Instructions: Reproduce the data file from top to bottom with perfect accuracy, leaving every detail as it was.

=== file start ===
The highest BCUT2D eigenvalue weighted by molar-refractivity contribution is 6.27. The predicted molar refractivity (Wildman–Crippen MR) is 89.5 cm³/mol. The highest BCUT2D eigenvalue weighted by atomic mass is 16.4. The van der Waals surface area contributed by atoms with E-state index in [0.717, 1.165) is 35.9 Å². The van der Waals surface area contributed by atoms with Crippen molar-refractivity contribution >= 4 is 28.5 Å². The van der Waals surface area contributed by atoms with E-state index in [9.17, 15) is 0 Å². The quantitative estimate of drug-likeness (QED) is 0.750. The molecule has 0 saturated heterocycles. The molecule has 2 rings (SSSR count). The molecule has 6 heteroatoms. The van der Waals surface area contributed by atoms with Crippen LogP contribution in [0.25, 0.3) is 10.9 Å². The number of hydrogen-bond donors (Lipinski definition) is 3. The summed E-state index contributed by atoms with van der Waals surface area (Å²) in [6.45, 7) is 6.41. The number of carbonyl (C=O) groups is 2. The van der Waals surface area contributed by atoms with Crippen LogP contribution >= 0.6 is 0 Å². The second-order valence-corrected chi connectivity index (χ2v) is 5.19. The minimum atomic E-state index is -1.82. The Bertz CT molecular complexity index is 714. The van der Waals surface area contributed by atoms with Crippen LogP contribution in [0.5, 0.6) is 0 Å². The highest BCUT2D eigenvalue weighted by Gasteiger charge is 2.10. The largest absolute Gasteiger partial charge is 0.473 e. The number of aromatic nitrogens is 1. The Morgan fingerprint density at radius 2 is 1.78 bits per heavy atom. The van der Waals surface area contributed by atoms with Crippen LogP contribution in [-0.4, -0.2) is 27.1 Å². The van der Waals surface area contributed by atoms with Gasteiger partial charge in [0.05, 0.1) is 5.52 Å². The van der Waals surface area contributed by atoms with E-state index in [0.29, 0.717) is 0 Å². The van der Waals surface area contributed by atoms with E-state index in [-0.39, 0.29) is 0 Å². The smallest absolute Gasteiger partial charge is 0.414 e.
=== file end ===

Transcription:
The highest BCUT2D eigenvalue weighted by molar-refractivity contribution is 6.27. The predicted molar refractivity (Wildman–Crippen MR) is 89.5 cm³/mol. The highest BCUT2D eigenvalue weighted by atomic mass is 16.4. The van der Waals surface area contributed by atoms with E-state index in [0.717, 1.165) is 35.9 Å². The van der Waals surface area contributed by atoms with Crippen molar-refractivity contribution >= 4 is 28.5 Å². The van der Waals surface area contributed by atoms with E-state index in [9.17, 15) is 0 Å². The quantitative estimate of drug-likeness (QED) is 0.750. The molecule has 0 saturated heterocycles. The molecule has 2 rings (SSSR count). The molecule has 6 heteroatoms. The van der Waals surface area contributed by atoms with Crippen LogP contribution in [0.25, 0.3) is 10.9 Å². The number of hydrogen-bond donors (Lipinski definition) is 3. The summed E-state index contributed by atoms with van der Waals surface area (Å²) in [6.45, 7) is 6.41. The number of carbonyl (C=O) groups is 2. The van der Waals surface area contributed by atoms with Crippen LogP contribution >= 0.6 is 0 Å². The second-order valence-corrected chi connectivity index (χ2v) is 5.19. The minimum atomic E-state index is -1.82. The Bertz CT molecular complexity index is 714. The van der Waals surface area contributed by atoms with Crippen LogP contribution in [0.5, 0.6) is 0 Å². The highest BCUT2D eigenvalue weighted by Gasteiger charge is 2.10. The largest absolute Gasteiger partial charge is 0.473 e. The number of aromatic nitrogens is 1. The Morgan fingerprint density at radius 2 is 1.78 bits per heavy atom. The van der Waals surface area contributed by atoms with Crippen LogP contribution in [-0.4, -0.2) is 27.1 Å². The van der Waals surface area contributed by atoms with Gasteiger partial charge in [0.05, 0.1) is 5.52 Å². The van der Waals surface area contributed by atoms with E-state index in [0.29, 0.717) is 0 Å². The van der Waals surface area contributed by atoms with E-state index in [-0.39, 0.29) is 0 Å². The smallest absolute Gasteiger partial charge is 0.414 e.